LONDON — Euphoria in India surrounding the launch of the INS Arihant is not entirely unwarranted. After decades of investment, India finally has the ability to indigenously build and operate a nuclear-powered submarine, a feat accomplished by only five other countries.
Yet, this should not blind India to the fact that it has miles to go before it can catch up with its neighbor, China, which has made some significant advances in the waters surrounding India.
Just a few months back, China’s growing naval capability was on full display when it paraded its nuclear- powered submarines for the first time during celebrations to mark the 60th anniversary of the People’s Liberation Army Navy. Gone is China’s old reticence in admitting such capabilities.
Chinese commanders now openly talk about the need for nuclear submarines to safeguard the nation’s interests, and China’s navy, once the weakest of the three services, is now the focus of the military’s modernization program.
China’s navy is now considered the third-largest in the world behind America and Russia’s navies, and is superior to the Indian Navy qualitatively and quantitatively. The People’s Liberation Army (PLA) Navy has traditionally been a coastal force, but with the rise in economic might since the 1980s, Chinese interests have expanded with the intent of projecting power into the Indian Ocean.
China is investing far greater resources into the modernization of its armed forces in general, and its navy in particular, than India seems either willing to undertake or capable of sustaining at present. China’s increasingly sophisticated submarine fleet could eventually become one of the world’s largest. Amid a rapid accretion of submarines, ballistic missiles and GPS-blocking technology, some suggest that China will increasingly have the capacity to challenge America.
Senior Chinese officials have indicated that by the end of the decade China will be ready to build an aircraft carrier, considered indispensable to protecting Chinese interests. Such an intent marks a shift away from devoting the bulk of PLA’s modernization drive to capturing Taiwan.
As China’s economic and political prowess rise, there has also been commensurate growth in its Indian Ocean profile. China is acquiring naval bases at crucial choke points not only to serve its economic interests but also to enhance its strategic presence in the region. China realizes that its maritime strength will give it the strategic leverage to emerge as the regional hegemon.
China’s growing reliance on bases across the Indian Ocean is a response to its perceived vulnerability, given the logistic constraints that it faces due to the distance from its own area of operation. China is consolidating power over the South China Sea and the Indian Ocean with an eye on India, something that comes out clearly in a secret memorandum issued by the director of the General Logistic Department of the PLA: “We can no longer accept the Indian Ocean as only for the Indians. We are taking armed conflicts in the region into account.”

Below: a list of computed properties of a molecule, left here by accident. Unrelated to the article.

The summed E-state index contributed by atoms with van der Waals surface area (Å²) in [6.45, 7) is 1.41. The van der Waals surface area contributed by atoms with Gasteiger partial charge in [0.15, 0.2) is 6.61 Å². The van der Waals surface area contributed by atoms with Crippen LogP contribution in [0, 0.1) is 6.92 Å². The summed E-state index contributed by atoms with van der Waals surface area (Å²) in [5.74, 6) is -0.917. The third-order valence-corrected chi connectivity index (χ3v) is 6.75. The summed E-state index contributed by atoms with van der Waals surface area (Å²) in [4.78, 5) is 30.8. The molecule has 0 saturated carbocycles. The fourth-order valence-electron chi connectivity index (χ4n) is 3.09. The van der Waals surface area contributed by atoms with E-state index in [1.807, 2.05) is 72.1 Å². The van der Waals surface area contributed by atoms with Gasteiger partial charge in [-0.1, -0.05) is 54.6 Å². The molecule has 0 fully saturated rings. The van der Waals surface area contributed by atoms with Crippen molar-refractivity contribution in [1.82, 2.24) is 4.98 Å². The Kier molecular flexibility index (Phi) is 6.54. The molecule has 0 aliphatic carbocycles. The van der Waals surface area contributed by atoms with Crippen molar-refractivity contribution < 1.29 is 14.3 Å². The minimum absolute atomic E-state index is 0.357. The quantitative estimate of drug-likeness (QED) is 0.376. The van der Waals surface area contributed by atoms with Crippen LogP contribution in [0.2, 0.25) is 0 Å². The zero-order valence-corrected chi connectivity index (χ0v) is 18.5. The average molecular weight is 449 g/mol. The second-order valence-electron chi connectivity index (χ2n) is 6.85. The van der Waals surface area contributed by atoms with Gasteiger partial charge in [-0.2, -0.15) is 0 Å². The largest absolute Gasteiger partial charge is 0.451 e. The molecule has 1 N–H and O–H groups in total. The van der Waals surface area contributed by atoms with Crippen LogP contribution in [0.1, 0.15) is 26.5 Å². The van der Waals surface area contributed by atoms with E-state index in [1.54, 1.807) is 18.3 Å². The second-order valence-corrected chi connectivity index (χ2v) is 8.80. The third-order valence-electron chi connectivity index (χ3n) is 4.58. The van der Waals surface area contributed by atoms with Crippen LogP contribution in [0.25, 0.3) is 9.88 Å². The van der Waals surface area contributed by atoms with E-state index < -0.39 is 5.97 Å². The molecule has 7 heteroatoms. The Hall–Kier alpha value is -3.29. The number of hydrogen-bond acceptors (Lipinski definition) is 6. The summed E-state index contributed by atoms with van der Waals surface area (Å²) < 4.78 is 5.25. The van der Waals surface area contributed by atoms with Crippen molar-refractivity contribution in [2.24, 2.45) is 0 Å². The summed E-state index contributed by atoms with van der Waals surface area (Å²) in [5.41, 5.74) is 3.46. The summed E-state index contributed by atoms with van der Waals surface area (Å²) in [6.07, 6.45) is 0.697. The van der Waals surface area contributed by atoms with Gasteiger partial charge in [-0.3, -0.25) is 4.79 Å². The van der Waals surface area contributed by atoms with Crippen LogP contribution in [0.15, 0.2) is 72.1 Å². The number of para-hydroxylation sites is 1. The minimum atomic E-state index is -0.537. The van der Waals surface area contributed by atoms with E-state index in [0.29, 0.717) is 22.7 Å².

China has deployed its Jin class submarines at a submarine base near Sanya on the southern tip of Hainan Island in the South China Sea, raising alarm in India. The base is merely 1,200 nautical miles from the Malacca Strait and will be its closest access point to the Indian Ocean. The base also has an underground facility that can hide the movement of submarines.
The concentration of strategic naval forces at Sanya will further propel China toward consolidating its control over the Indian Ocean region. The presence of access tunnels on the mouth of the deep water base is particularly troubling for India as it will have strategic implications, enabling China to interdict shipping at three choke points in the Indian Ocean.
As the ability of China’s navy to project power in the Indian Ocean region grows, India is likely to feel even more vulnerable and restricted in its freedom to maneuver despite enjoying distinct geographical advantages. Of particular note is what has been termed China’s “string of pearls” strategy of bases and diplomatic ties, which has significantly expanded China’s strategic depth in India’s backyard. This includes the Gwadar port in Pakistan, naval bases in Burma, electronic intelligence-gathering facilities on islands in the Bay of Bengal, construction of a canal across the Kra Isthmus in Thailand, a military agreement with Cambodia, and the buildup of forces in the South China Sea.
Given that almost 80 percent of China’s oil passes through the Strait of Malacca, Beijing is reluctant to rely on U.S. naval power for unhindered access to energy and so has decided to build up its naval power along the sea routes from the Persian Gulf to the South China Sea. China is also courting other states in South Asia by building container ports at Chittagong in Bangladesh and at Hambantota, Sri Lanka, as well as by helping to build a naval base at Marao in the Maldives.
China will have great difficulty in exerting as much sway in the Indian Ocean as India does. Still, the steps that China takes to protect and enhance its interests in the region will generate apprehensions in India, thus engendering a classic security dilemma between the two Asian giants.
Harsh V. Pant teaches at King’s College London and currently is a visiting professor at IIM-Bangalore.